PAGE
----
One Is Not the Loneliest Number

Ten actors take on the world in the Bryant-Lake Bowl's Festival of One-Person Shows

Dramatis Personae: Billie Jo. That's it.

Is UPS back on strike?: Director Joel Sass promises the props will include a mason jar filled with gen-u-ine dirt from Oklahoma--if it arrives on time.

I feel the earth move under my feet: Sass explains, "In the course of the text, these characters turn into the land they're living on." That is, both character and land are dry and unforgiving.

Zach Anderson in Animals
Zach Anderson in Animals

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Don't look back--something might be gaining on you: After Billie Jo's mother dies, she tells us, "Such a sorrow doesn't come suddenly. There are a thousand steps to take before you get there. But now sorrow climbs up our front steps big as Texas, and we didn't see it coming, even though it had been making its way straight for us all along."

Being there:Sat. Nov. 7 and 14 at 9:30 p.m.; Tues. 24 at 7 p.m.

You Want Fries with That?

The show: Colleen Kruse in Food Chain

Cliff's Notes: The local comic's dish-and-tell on the restaurant biz. Kruse has been a comic and a storyteller for 10 years, but has spent 13 years as a waitress...er...food service professional. The only restaurant gig she'll identify by name is the night shift at Mickey's diner. She hopes co-workers at other jobs won't come.

Dramatis Personae: Kruse mostly plays her storytelling self, though she plans to include some bread ladies ("We'll just have the soup. And another basket of bread, please?") and character studies of other real-life restaurant regulars. (Perhaps she'll play you.)

You can't afford a costume-drama on tips: Kruse counts as her props: "Monologue. Voice. Posture. And a chair."

Potential employers, read this: Despite the occasional frustration, real-life Kruse assures us, "I love waitressing. It's transient. The cast changes every time. It's got the promise that something new will happen each day."

Potential customers, read this: Kruse's moral of the story, "The meek might not inherit the earth, but they have access to your food."

Being there: Thurs. 5 and 12; Fri. 6 and 13 at 9:30 p.m.

Next Time Try NyQuil

The show: Amanda Clower in Fridge Strings: Nocturne with Fruit and Grandmother

Cliff's Notes: Sell the Cow Theater brings Chicago denizen Clower and her much-praised show to the BLB. A late-night refriger-raid sparks a multigenerational meditation on the balance between family and self.

Dramatis Personae: A woman, her mother, and her grandmother.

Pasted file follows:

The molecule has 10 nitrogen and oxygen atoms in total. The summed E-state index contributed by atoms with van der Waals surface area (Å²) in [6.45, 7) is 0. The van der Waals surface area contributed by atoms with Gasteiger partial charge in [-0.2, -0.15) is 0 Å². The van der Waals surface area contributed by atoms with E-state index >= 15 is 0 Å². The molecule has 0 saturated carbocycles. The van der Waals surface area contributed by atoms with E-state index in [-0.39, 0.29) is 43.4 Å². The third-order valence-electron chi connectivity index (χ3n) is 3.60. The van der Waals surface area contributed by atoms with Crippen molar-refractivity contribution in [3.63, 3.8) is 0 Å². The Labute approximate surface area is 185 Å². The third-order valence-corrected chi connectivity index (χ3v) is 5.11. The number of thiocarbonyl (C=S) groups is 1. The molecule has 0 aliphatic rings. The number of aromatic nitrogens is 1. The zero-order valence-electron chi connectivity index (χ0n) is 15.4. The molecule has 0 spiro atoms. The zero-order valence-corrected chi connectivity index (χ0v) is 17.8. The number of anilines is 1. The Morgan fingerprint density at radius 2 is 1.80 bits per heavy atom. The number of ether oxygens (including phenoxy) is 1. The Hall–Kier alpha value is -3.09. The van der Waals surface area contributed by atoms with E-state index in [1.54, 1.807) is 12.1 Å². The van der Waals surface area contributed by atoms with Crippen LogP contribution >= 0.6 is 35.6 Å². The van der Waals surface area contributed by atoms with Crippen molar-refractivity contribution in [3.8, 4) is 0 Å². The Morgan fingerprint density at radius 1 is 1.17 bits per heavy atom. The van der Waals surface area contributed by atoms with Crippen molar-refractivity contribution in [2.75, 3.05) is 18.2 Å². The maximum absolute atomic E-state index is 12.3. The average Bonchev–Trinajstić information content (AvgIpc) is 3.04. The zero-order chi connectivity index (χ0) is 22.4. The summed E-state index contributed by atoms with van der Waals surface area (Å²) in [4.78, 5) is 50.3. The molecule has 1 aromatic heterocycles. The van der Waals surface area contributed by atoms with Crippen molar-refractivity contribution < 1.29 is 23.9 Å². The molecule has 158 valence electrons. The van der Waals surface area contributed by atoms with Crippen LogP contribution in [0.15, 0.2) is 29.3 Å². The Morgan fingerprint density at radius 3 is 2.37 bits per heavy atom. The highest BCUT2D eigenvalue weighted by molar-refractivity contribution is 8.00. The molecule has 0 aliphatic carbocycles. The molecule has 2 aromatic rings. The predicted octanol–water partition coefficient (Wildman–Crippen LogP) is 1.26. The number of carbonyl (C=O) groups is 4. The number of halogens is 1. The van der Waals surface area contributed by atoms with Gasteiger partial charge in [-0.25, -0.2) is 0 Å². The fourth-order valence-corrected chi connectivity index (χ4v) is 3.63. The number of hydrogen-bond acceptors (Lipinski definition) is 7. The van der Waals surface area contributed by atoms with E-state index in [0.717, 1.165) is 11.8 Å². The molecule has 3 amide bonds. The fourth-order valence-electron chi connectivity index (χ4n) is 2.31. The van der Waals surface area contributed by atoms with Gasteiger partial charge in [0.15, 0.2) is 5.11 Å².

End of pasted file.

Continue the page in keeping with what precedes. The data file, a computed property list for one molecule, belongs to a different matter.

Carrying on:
9-1/2 Weeks revisited?: Props and costumes will include a nightgown, Hershey's Syrup, milk, and baby carrots.

Would you like to see my ovum?: Clower says, "A number of people have left the show saying they never will look at an egg the same way again."

America loves a Wonderbra: Mother sighs, "My breasts are falling. I'll go to Europe. Old people are revered over there."

Being there: Mon. Nov. 16 at 7 p.m.; Tues. 17 at 7 and 9:30 p.m.

When Smart French Symbolist Poets Make Foolish Choices

The Show: Charle Rollings in A Season in Hell

Cliff's Notes: A young Arthur Rimbaud fell in love with an older man. The man was abusive; Rimbaud was tormented. Like all young lovers in pain, he wrote some poems, and some letters--except his were actually good. Thus, this one-person show by BLB vet Charle Rollings.

Dramatis Personae: Three characters, including Rimbaud's mother and his lover. (Those are two different people. This is France, not ancient Greece.)

After 10,000 performances, who needs a set?: Rollings says, the production elements will "really be timeless. And sparse. Timeless but sparse."

Did Rimbaud suffer codependency?: "These things are so easily pushed aside," Rollings says. "People say, 'He's bad for you; you should leave him.' And the response is, 'Yeah, but I love him.'"

Arthur Rimbaud for Calvin Klein: Rollings's favorite passage: "It's found again."/ "What?"/"Eternity."

Being there: Fri. Nov. 6 and 13 at 7 p.m; Thurs. Nov. 19 at 9:30 p.m; and Mon. Nov. 23 at 7 p.m.

On the Road Again

The show: Brent Roske in Like a River

Cliff's Notes: After being left by his wife, a man trades everything he owns for a motorcycle and rides off to California to find her. The singer-songwriter, predictably, drops a few ditties about love, love lost, and the lore of the road.

Dramatis Personae: One folk singer (and a dream).

Timeless, but sparse, redux: The mise-en-scène includes jeans, boots, T-shirt, and a guitar.

What comes before laughter and rain...: Roske says he hopes the audience comes away with a sense that "Life goes in revolutions, and ultimately it is our perception and understanding of events which create joy and pain."

Did Rod McKuen write this show?: "No matter what, life would move forward--like travelers through a storm, like a ship at sea...like a river."

Being there: Mon. Nov. 9 and Tues. Nov. 10 at 7 p.m.

Rolling Stones

The show: John Troyer in SissY

Cliff's Notes: Intellectual guerrilla performance artist Troyer explores his inner Camus in this sci-fi take on existentialism. A snafu at the time-travel bureau CHRON sends Sisyphus to the modern office where he makes rubber-band balls and counts binder clips. CHRON is not pleased.

Dramatis Personae: Nine, including a disillusioned assassin called The Inhabitant, a bullhorned-helmet-wearing MEMO-READER, and renegade performance artist/deviant Maestro Zany.

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